Voice-assisted technologies are extremely popular; already there are 2.5 billion such devices in use and that's expected to triple to 8 billion by 2023. This growth appears to be unstoppable—despite the privacy and security vulnerabilities in mainstream voice-assisted technology.
One of these is the "open-window" vulnerability where, for example, a malicious person walks by an open window and shouts, "Hey, unlock the door!" and gains access to the house. Researchers have also identified thousands of false-positive wake words for Alexa and Google, potential attack vectors to inject malicious commands. Some people bring up the risk of subsonic commands injected over TV. Amazon may already be using frequency manipulations to keep Alexa from activating during its commercials. And, as with any web-connected computer device, there's the potential for backdoors and other common vulnerabilities.
Open source for privacy and security
Open source voice assistants, like Mycroft AI, provide an avenue for security and privacy by design. By their nature, open source software encourages reviews of the code to bring exploits to light.
The company I work for, Mycroft, is built around the idea that voice-assisted technology can be secure. We have a process to handle common exploits and vulnerabilities (CVEs) that are disclosed. As a developer tool, we rely heavily on systems like SSH and always encourage changing default passwords on devices, including in setup wizards. We also move things like intent parsing, skills, and text-to-speech (TTS) to the device, which other major players do in the cloud. For the technically savvy home user, we'll soon release the necessary pieces to run the entire experience in a household behind a firewall. We want to give our users as much control over the software as possible.
Voice-printing, which enables the AI to differentiate people by voice, should ease the "open-window" and false-positive wake-word vulnerabilities by giving users the ability to assign permissions for locks, purchases, and other sensitive capabilities to specific people. These can all be bolstered with two-factor authentication or deeper voice biometrics using one-time spoken passwords. Google and Amazon have deployed some voice-printing in their assistants, and we're connecting with some companies that show promise in the field. Improvements in wake-word spotting will limit the lists of usable false-positives. In a properly designed feedback loop, a false positive should be unlikely to work, as it would be tagged in technology like Mycroft's Precise tagger.
Open source for innovation
Historically, the way to encourage experimentation is through open source. That's how real innovation happens and new technologies get built.
We give innovators the opportunity to experiment with voice assistant technologies with fewer strings attached. Open source makes the software a community effort. For example, instead of a team of 16 with nine technical members, Mycroft has thousands of developers providing feedback, building new features, and contributing to the core software. And thanks to our licensing, innovators can easily turn around and build a business out of their new, awesome implementation.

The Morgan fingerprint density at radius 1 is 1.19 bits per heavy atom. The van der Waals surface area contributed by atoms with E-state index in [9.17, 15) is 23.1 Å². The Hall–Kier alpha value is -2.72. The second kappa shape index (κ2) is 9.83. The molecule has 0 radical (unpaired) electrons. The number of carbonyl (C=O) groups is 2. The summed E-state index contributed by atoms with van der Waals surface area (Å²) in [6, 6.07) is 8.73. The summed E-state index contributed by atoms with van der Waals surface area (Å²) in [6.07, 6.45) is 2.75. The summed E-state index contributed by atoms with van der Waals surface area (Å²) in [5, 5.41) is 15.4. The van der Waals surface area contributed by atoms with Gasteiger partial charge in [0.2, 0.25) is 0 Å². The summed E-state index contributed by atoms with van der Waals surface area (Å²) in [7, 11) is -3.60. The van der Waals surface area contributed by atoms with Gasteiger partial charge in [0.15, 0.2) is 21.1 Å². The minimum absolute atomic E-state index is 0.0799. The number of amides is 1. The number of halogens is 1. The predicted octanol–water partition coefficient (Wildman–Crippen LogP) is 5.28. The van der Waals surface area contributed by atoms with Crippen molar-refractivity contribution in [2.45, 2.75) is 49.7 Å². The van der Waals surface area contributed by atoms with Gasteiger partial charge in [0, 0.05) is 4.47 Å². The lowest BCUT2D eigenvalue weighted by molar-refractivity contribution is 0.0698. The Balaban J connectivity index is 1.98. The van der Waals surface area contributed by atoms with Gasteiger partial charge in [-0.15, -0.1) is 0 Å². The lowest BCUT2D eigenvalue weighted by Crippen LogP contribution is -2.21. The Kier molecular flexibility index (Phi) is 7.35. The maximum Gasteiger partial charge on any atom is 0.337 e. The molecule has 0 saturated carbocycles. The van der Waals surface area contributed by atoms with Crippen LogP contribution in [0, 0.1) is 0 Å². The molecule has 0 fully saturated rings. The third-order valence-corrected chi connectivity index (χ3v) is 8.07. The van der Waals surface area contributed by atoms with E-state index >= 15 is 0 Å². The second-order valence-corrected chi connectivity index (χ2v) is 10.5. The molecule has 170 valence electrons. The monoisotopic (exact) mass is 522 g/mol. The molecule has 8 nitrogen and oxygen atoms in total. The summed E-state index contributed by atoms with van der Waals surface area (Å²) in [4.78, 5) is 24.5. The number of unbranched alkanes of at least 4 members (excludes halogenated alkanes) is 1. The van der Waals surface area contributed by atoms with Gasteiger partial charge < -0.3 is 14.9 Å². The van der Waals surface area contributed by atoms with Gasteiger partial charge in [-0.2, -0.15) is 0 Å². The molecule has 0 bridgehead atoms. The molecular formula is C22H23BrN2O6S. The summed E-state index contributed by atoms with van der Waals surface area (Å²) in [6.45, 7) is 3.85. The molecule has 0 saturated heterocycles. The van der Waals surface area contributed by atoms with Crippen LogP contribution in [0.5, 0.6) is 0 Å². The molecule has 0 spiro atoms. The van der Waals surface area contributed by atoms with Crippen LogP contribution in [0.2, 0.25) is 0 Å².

On a deeper note, being open means this technology can fully represent the user, not only the company providing it. Voice assistants have the capability to transform the way people interact with all technology. Voice will transform homes, offices, mobile devices, and public spaces in ways not yet imagined.
The question we hope people ask is: "Do I want that technology to work solely in my best interest, or in the best interest of a retailer or a search and data company?" We think most people would pick the former. And we know the only way to provide that is by being open, transparent, and community-driven.
Voice assistant features
Mycroft does the same things as other voice assistants—but differently. Most voice assistants' voice stack uses on-device wake-word spotting, then sends the rest of the interaction off to the cloud where it is handled, and streams a response back to the speaker.
Mycroft moves most of this onto the device where the software is running. We use on-device wake-word spotting to listen for a command. When the wake word is detected, the command is recorded and sent to the cloud for speech-to-text transcription. Once transcribed, the text file is sent back down to the device where the natural language processing, skill handling, and speech synthesis are carried out.
Skills give Mycroft its abilities. We've been steadily adding skills from both the internal team and the community to the new Mycroft Skills Marketplace. Mycroft can control multiple music sources, connect to numerous IoT platforms, get general info from 12 sources like Wikipedia and Wolfram|Alpha, play games, roll dice, tell stories, run speed tests, and more.
We made Mycroft modular, so it's easy for users to swap out pieces. For example, we currently provide two wake words and three voices, with more on the way, but Mycroft can also run custom wake words and TTS voices from any provider—cloud or local.
If you'd like to see how Mycroft works, check out the videos showcasing Mycroft skills to try and community contributions on YouTube.
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